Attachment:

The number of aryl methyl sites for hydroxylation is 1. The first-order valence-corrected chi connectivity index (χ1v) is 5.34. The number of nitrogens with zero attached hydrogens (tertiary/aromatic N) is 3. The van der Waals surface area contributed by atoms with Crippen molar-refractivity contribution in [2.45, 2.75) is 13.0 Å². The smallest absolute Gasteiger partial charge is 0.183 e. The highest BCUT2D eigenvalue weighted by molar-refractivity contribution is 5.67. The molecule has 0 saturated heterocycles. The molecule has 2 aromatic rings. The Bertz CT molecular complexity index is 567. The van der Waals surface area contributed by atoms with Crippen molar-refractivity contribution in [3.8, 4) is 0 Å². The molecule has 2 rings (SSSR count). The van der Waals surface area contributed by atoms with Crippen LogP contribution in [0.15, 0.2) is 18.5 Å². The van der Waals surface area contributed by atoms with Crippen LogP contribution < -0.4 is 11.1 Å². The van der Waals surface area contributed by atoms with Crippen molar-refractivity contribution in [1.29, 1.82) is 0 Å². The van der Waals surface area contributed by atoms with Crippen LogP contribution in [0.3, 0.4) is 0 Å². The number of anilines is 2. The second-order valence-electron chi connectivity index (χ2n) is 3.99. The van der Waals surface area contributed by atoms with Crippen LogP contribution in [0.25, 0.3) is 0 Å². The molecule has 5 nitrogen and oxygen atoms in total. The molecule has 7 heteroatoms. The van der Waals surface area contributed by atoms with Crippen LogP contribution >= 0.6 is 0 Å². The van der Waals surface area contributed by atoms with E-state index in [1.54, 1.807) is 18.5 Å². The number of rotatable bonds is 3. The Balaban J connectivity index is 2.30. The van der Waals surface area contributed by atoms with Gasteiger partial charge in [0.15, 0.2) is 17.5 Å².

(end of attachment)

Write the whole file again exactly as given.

The number of aryl methyl sites for hydroxylation is 1. The first-order valence-corrected chi connectivity index (χ1v) is 5.34. The number of nitrogens with zero attached hydrogens (tertiary/aromatic N) is 3. The van der Waals surface area contributed by atoms with Crippen molar-refractivity contribution in [2.45, 2.75) is 13.0 Å². The smallest absolute Gasteiger partial charge is 0.183 e. The highest BCUT2D eigenvalue weighted by molar-refractivity contribution is 5.67. The molecule has 0 saturated heterocycles. The molecule has 2 aromatic rings. The Bertz CT molecular complexity index is 567. The van der Waals surface area contributed by atoms with Crippen molar-refractivity contribution in [3.8, 4) is 0 Å². The molecule has 2 rings (SSSR count). The van der Waals surface area contributed by atoms with Crippen LogP contribution in [0.15, 0.2) is 18.5 Å². The van der Waals surface area contributed by atoms with Crippen LogP contribution < -0.4 is 11.1 Å². The van der Waals surface area contributed by atoms with Crippen molar-refractivity contribution in [1.29, 1.82) is 0 Å². The van der Waals surface area contributed by atoms with Crippen LogP contribution in [0.3, 0.4) is 0 Å². The number of anilines is 2. The second-order valence-electron chi connectivity index (χ2n) is 3.99. The van der Waals surface area contributed by atoms with Crippen LogP contribution in [0.25, 0.3) is 0 Å². The molecule has 5 nitrogen and oxygen atoms in total. The molecule has 7 heteroatoms. The van der Waals surface area contributed by atoms with Crippen LogP contribution >= 0.6 is 0 Å². The van der Waals surface area contributed by atoms with E-state index in [1.54, 1.807) is 18.5 Å². The number of rotatable bonds is 3. The Balaban J connectivity index is 2.30. The van der Waals surface area contributed by atoms with Gasteiger partial charge in [0.15, 0.2) is 17.5 Å².